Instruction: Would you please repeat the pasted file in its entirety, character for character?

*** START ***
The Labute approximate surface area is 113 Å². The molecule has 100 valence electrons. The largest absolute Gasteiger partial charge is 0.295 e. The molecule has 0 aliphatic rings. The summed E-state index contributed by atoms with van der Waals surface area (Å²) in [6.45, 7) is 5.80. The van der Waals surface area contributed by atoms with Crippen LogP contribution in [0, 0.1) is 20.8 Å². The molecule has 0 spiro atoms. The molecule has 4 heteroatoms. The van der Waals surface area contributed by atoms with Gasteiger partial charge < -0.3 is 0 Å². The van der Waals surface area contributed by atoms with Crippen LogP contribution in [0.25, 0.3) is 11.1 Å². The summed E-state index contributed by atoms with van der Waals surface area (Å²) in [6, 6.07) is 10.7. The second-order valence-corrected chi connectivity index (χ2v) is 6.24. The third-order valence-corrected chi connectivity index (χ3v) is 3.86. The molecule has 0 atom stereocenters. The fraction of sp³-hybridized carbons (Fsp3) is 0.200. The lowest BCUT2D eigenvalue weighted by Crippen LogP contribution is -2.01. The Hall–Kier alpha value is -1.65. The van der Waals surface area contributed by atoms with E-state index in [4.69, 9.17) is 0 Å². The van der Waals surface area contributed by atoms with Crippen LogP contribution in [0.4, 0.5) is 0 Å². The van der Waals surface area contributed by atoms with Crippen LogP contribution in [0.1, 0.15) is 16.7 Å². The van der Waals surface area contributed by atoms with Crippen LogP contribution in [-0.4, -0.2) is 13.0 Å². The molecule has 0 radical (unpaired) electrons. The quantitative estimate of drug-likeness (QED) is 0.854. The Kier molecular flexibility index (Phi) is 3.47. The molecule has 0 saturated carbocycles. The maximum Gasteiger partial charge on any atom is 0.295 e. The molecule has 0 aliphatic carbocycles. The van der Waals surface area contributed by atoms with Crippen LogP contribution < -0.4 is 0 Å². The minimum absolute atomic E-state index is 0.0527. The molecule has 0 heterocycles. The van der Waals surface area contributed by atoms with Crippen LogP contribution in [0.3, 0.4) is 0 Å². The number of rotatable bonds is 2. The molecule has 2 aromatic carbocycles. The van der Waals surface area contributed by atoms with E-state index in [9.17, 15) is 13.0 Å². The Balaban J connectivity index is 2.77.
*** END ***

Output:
The Labute approximate surface area is 113 Å². The molecule has 100 valence electrons. The largest absolute Gasteiger partial charge is 0.295 e. The molecule has 0 aliphatic rings. The summed E-state index contributed by atoms with van der Waals surface area (Å²) in [6.45, 7) is 5.80. The van der Waals surface area contributed by atoms with Crippen LogP contribution in [0, 0.1) is 20.8 Å². The molecule has 0 spiro atoms. The molecule has 4 heteroatoms. The van der Waals surface area contributed by atoms with Gasteiger partial charge < -0.3 is 0 Å². The van der Waals surface area contributed by atoms with Crippen LogP contribution in [0.25, 0.3) is 11.1 Å². The summed E-state index contributed by atoms with van der Waals surface area (Å²) in [6, 6.07) is 10.7. The second-order valence-corrected chi connectivity index (χ2v) is 6.24. The third-order valence-corrected chi connectivity index (χ3v) is 3.86. The molecule has 0 atom stereocenters. The fraction of sp³-hybridized carbons (Fsp3) is 0.200. The lowest BCUT2D eigenvalue weighted by Crippen LogP contribution is -2.01. The Hall–Kier alpha value is -1.65. The van der Waals surface area contributed by atoms with E-state index in [4.69, 9.17) is 0 Å². The van der Waals surface area contributed by atoms with Crippen LogP contribution in [0.4, 0.5) is 0 Å². The van der Waals surface area contributed by atoms with Crippen LogP contribution in [0.1, 0.15) is 16.7 Å². The van der Waals surface area contributed by atoms with Crippen LogP contribution in [-0.4, -0.2) is 13.0 Å². The molecule has 0 radical (unpaired) electrons. The quantitative estimate of drug-likeness (QED) is 0.854. The Kier molecular flexibility index (Phi) is 3.47. The molecule has 0 saturated carbocycles. The maximum Gasteiger partial charge on any atom is 0.295 e. The molecule has 0 aliphatic carbocycles. The van der Waals surface area contributed by atoms with Crippen LogP contribution < -0.4 is 0 Å². The minimum absolute atomic E-state index is 0.0527. The molecule has 0 heterocycles. The van der Waals surface area contributed by atoms with Crippen LogP contribution in [0.3, 0.4) is 0 Å². The number of rotatable bonds is 2. The molecule has 2 aromatic carbocycles. The van der Waals surface area contributed by atoms with E-state index in [9.17, 15) is 13.0 Å². The Balaban J connectivity index is 2.77.